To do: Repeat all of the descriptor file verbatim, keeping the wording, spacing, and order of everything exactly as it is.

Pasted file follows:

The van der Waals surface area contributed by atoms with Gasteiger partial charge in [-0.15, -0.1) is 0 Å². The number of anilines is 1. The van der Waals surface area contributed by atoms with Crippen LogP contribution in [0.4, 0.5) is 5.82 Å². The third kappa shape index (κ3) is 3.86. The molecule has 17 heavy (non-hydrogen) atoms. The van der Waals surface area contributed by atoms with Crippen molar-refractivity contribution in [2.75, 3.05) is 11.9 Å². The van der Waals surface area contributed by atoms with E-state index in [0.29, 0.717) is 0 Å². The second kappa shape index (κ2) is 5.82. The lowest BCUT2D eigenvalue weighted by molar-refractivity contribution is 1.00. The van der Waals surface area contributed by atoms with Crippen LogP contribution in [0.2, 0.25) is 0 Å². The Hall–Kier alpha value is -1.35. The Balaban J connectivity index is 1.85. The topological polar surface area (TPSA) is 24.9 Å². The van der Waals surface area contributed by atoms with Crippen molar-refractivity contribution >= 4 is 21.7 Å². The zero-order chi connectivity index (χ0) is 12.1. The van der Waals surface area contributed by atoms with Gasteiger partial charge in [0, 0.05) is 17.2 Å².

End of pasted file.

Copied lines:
The van der Waals surface area contributed by atoms with Gasteiger partial charge in [-0.15, -0.1) is 0 Å². The number of anilines is 1. The van der Waals surface area contributed by atoms with Crippen LogP contribution in [0.4, 0.5) is 5.82 Å². The third kappa shape index (κ3) is 3.86. The molecule has 17 heavy (non-hydrogen) atoms. The van der Waals surface area contributed by atoms with Crippen molar-refractivity contribution in [2.75, 3.05) is 11.9 Å². The van der Waals surface area contributed by atoms with E-state index in [0.29, 0.717) is 0 Å². The second kappa shape index (κ2) is 5.82. The lowest BCUT2D eigenvalue weighted by molar-refractivity contribution is 1.00. The van der Waals surface area contributed by atoms with Crippen LogP contribution in [0.2, 0.25) is 0 Å². The Hall–Kier alpha value is -1.35. The Balaban J connectivity index is 1.85. The topological polar surface area (TPSA) is 24.9 Å². The van der Waals surface area contributed by atoms with Crippen molar-refractivity contribution >= 4 is 21.7 Å². The zero-order chi connectivity index (χ0) is 12.1. The van der Waals surface area contributed by atoms with Gasteiger partial charge in [0, 0.05) is 17.2 Å².